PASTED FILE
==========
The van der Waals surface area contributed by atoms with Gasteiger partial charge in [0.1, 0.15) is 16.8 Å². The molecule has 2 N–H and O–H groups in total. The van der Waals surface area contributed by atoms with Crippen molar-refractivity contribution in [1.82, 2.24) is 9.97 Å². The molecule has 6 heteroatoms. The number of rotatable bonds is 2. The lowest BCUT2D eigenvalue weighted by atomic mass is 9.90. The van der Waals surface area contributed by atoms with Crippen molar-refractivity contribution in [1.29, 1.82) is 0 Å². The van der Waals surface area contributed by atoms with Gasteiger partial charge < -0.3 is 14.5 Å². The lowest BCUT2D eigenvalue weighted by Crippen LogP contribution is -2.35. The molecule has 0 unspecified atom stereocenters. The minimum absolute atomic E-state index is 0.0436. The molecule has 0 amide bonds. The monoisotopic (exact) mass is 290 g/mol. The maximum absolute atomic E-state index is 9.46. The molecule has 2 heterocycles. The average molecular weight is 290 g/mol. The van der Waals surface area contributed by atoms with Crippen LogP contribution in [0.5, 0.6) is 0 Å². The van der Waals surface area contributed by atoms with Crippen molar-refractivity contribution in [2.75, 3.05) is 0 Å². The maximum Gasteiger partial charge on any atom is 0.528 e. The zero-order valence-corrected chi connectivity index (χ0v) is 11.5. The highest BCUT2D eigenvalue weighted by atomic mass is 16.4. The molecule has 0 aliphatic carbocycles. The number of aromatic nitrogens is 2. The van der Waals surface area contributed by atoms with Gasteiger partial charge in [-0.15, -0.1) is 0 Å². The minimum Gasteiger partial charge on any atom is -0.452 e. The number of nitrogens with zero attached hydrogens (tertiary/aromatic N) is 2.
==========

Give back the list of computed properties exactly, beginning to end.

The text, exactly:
The van der Waals surface area contributed by atoms with Gasteiger partial charge in [0.1, 0.15) is 16.8 Å². The molecule has 2 N–H and O–H groups in total. The van der Waals surface area contributed by atoms with Crippen molar-refractivity contribution in [1.82, 2.24) is 9.97 Å². The molecule has 6 heteroatoms. The number of rotatable bonds is 2. The lowest BCUT2D eigenvalue weighted by atomic mass is 9.90. The van der Waals surface area contributed by atoms with Crippen molar-refractivity contribution in [1.29, 1.82) is 0 Å². The van der Waals surface area contributed by atoms with Gasteiger partial charge < -0.3 is 14.5 Å². The lowest BCUT2D eigenvalue weighted by Crippen LogP contribution is -2.35. The molecule has 0 unspecified atom stereocenters. The minimum absolute atomic E-state index is 0.0436. The molecule has 0 amide bonds. The monoisotopic (exact) mass is 290 g/mol. The maximum absolute atomic E-state index is 9.46. The molecule has 2 heterocycles. The average molecular weight is 290 g/mol. The van der Waals surface area contributed by atoms with Crippen LogP contribution in [0.5, 0.6) is 0 Å². The van der Waals surface area contributed by atoms with Crippen molar-refractivity contribution in [2.75, 3.05) is 0 Å². The maximum Gasteiger partial charge on any atom is 0.528 e. The zero-order valence-corrected chi connectivity index (χ0v) is 11.5. The highest BCUT2D eigenvalue weighted by atomic mass is 16.4. The molecule has 0 aliphatic carbocycles. The number of aromatic nitrogens is 2. The van der Waals surface area contributed by atoms with Gasteiger partial charge in [-0.15, -0.1) is 0 Å². The minimum Gasteiger partial charge on any atom is -0.452 e. The number of nitrogens with zero attached hydrogens (tertiary/aromatic N) is 2.